🌎 How to book an around-the-world ticket
Planning a trip around the world can be daunting… trust me.
But today I’m going to share one of the best uses of points in the travel hacking world: the ANA Mileage Club Around the World ticket.
In case you weren’t aware, ANA (All Nippon Airways) is the largest airline in Japan and a member of the Star Alliance network.
ANA offers what we in the points world refer to as “the golden goose” of award travel - the ability to book an entire set of flights around the world using a fraction of the points you’d need with any other loyalty program.
Here’s how it works:
ANA has a chart that determines how many points your trip will cost based on the total mileage flown and the class of service (economy, business, or first).
Now your next question might be: How the heck am I supposed to fly all around the world on a Japan-based airline?
This is the best part:
You can book this ticket with ANA miles, but you can fly on any combination of Star Alliance carriers. Because Star Alliance is the largest airline alliance in the world, there is no shortage of ways to combine airlines and routes to make your trip a reality.
I’m going to give you an example, but first, let me explain some of the rules of this type of award.
- You can have up to 8 stopovers
- You must travel East to West or West to East with no backtracking
- You must cross both the Pacific and Atlantic oceans at some point on your journey
- The journey must last at least 10 days
And let’s also establish some terminology here:
- Stopover: Cities you plan on visiting (could be a day or two, could be a couple of weeks or longer).
- Layover: When you stop in a city for under 24 hours as part of a single ticket between two of your stopover cities. Layovers don’t count toward your 8-city stopover limit.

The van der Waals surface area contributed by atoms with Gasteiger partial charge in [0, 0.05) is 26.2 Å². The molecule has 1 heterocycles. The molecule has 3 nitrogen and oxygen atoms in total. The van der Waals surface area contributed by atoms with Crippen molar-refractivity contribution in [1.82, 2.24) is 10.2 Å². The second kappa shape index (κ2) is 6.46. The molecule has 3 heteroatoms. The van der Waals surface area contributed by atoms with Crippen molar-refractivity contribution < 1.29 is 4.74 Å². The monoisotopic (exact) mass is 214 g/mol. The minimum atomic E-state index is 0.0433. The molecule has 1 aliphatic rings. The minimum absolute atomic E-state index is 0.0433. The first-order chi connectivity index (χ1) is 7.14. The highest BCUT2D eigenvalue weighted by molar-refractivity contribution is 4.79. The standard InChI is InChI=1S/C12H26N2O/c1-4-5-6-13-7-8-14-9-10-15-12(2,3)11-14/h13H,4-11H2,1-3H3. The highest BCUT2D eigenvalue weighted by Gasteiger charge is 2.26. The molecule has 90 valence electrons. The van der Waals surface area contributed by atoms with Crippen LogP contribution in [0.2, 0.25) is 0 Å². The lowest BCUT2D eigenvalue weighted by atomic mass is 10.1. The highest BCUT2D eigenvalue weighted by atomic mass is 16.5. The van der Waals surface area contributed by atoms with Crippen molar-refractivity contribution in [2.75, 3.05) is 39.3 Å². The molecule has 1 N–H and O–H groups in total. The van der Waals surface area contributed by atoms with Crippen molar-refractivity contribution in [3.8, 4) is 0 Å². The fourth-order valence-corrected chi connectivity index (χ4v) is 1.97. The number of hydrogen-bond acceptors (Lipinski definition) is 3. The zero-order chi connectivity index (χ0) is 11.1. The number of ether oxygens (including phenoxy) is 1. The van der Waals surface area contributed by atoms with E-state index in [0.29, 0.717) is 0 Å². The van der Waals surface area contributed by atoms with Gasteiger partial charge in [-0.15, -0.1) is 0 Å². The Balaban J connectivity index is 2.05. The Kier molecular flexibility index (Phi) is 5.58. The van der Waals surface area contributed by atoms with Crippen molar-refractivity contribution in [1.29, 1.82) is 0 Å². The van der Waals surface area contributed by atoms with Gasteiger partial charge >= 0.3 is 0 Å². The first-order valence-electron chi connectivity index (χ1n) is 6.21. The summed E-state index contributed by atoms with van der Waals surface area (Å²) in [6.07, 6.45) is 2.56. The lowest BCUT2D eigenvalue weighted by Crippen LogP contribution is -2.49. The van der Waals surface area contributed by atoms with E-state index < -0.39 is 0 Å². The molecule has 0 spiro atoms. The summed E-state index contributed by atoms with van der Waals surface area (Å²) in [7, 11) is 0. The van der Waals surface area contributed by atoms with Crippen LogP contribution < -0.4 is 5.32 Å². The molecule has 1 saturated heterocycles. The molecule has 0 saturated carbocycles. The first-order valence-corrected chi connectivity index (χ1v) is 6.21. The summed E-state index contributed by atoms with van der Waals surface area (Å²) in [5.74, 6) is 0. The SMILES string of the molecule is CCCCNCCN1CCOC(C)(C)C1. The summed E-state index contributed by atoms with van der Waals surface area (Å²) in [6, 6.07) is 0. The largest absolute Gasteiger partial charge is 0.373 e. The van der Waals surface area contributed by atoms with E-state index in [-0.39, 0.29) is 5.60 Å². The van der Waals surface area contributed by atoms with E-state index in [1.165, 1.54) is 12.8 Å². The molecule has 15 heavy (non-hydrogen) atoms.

- Open jaw: When you leave a gap between two cities on your itinerary (which doesn’t count toward the total mileage).
Okay, I know you all want to get to the good stuff, so here it goes.
This is an example of an around-the-world itinerary you could book with ANA:
Now let’s break down exactly what’s happening above:
- San Francisco to Tokyo on ANA
- Tokyo to Hanoi (with a 24-hour layover in Seoul) on Asiana
- Hanoi to Bangkok on Thai Airways
- Bangkok to Dhaka on Thai Airways
- Dhaka to Dubai (with a layover in New Delhi) on Air India
- Dubai to Istanbul (with a layover in Cairo) on EgyptAir
- Istanbul to Athens on either Turkish or Aegean Airlines
- Open jaw between Athens and London
- London to New York on United Airlines
The total distance flown on that itinerary works out to 17,491 miles. Remember, because we have an open jaw between Athens and London, we don’t have to count the distance between those two cities.
The reason to add strategic open jaws is that it lowers the total mileage of your trip, and will therefore cost you fewer points.
Since Europe is so cheap to fly around, it is a good region to add an open jaw and book a cheap cash flight like this one:
Now if you look at the chart above, you can see that our sample trip falls between the 14,000 to 18,000 miles distance band. That means that we could book this entire around-the-world ticket for as little as 65,000 ANA miles in Economy, which is absolutely BONKERS for a trip like this.
If you had a few extra miles lying around, you could book that entire trip in business class for only 105,000 miles, which is also bonkers. Airlines like ANA, Turkish and United have some of the most luxurious business class seats in the sky, so experiencing them for so few miles is certainly a good value for your hard-earned points.
That is if you have ANA miles at all… But how do you get ANA miles in the first place?